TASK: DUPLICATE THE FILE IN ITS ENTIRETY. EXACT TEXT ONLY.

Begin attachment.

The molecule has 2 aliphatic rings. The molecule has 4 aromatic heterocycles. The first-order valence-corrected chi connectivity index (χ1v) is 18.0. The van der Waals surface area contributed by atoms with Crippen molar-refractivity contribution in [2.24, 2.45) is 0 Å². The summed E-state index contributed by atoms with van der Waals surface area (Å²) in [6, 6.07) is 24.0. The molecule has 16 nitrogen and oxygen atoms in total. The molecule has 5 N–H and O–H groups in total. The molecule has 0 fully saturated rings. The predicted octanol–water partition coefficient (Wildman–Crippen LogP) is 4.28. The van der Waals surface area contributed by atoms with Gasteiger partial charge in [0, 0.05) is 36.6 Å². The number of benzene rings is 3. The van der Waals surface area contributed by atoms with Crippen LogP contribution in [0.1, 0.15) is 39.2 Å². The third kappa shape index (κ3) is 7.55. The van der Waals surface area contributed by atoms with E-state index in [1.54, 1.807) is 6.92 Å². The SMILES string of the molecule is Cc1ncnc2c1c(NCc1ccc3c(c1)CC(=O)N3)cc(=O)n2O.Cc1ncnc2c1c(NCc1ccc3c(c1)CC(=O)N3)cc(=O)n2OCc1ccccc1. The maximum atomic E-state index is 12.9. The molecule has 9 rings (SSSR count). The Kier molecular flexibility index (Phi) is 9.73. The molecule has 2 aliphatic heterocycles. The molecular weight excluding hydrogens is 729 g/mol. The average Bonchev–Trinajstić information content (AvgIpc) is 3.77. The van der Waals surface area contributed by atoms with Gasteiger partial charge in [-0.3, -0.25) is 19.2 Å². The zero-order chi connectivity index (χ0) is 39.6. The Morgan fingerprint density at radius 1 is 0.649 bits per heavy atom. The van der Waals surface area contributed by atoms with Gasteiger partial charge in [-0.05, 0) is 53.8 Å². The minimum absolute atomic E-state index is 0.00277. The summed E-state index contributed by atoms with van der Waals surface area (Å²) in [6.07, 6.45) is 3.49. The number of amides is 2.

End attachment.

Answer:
The molecule has 2 aliphatic rings. The molecule has 4 aromatic heterocycles. The first-order valence-corrected chi connectivity index (χ1v) is 18.0. The van der Waals surface area contributed by atoms with Crippen molar-refractivity contribution in [2.24, 2.45) is 0 Å². The summed E-state index contributed by atoms with van der Waals surface area (Å²) in [6, 6.07) is 24.0. The molecule has 16 nitrogen and oxygen atoms in total. The molecule has 5 N–H and O–H groups in total. The molecule has 0 fully saturated rings. The predicted octanol–water partition coefficient (Wildman–Crippen LogP) is 4.28. The van der Waals surface area contributed by atoms with Gasteiger partial charge in [0, 0.05) is 36.6 Å². The number of benzene rings is 3. The van der Waals surface area contributed by atoms with Crippen LogP contribution in [0.1, 0.15) is 39.2 Å². The third kappa shape index (κ3) is 7.55. The van der Waals surface area contributed by atoms with E-state index in [1.54, 1.807) is 6.92 Å². The SMILES string of the molecule is Cc1ncnc2c1c(NCc1ccc3c(c1)CC(=O)N3)cc(=O)n2O.Cc1ncnc2c1c(NCc1ccc3c(c1)CC(=O)N3)cc(=O)n2OCc1ccccc1. The maximum atomic E-state index is 12.9. The molecule has 9 rings (SSSR count). The Kier molecular flexibility index (Phi) is 9.73. The molecule has 2 aliphatic heterocycles. The molecular weight excluding hydrogens is 729 g/mol. The average Bonchev–Trinajstić information content (AvgIpc) is 3.77. The van der Waals surface area contributed by atoms with Gasteiger partial charge in [-0.3, -0.25) is 19.2 Å². The zero-order chi connectivity index (χ0) is 39.6. The Morgan fingerprint density at radius 1 is 0.649 bits per heavy atom. The van der Waals surface area contributed by atoms with Gasteiger partial charge in [-0.05, 0) is 53.8 Å². The minimum absolute atomic E-state index is 0.00277. The summed E-state index contributed by atoms with van der Waals surface area (Å²) in [6.07, 6.45) is 3.49. The number of amides is 2.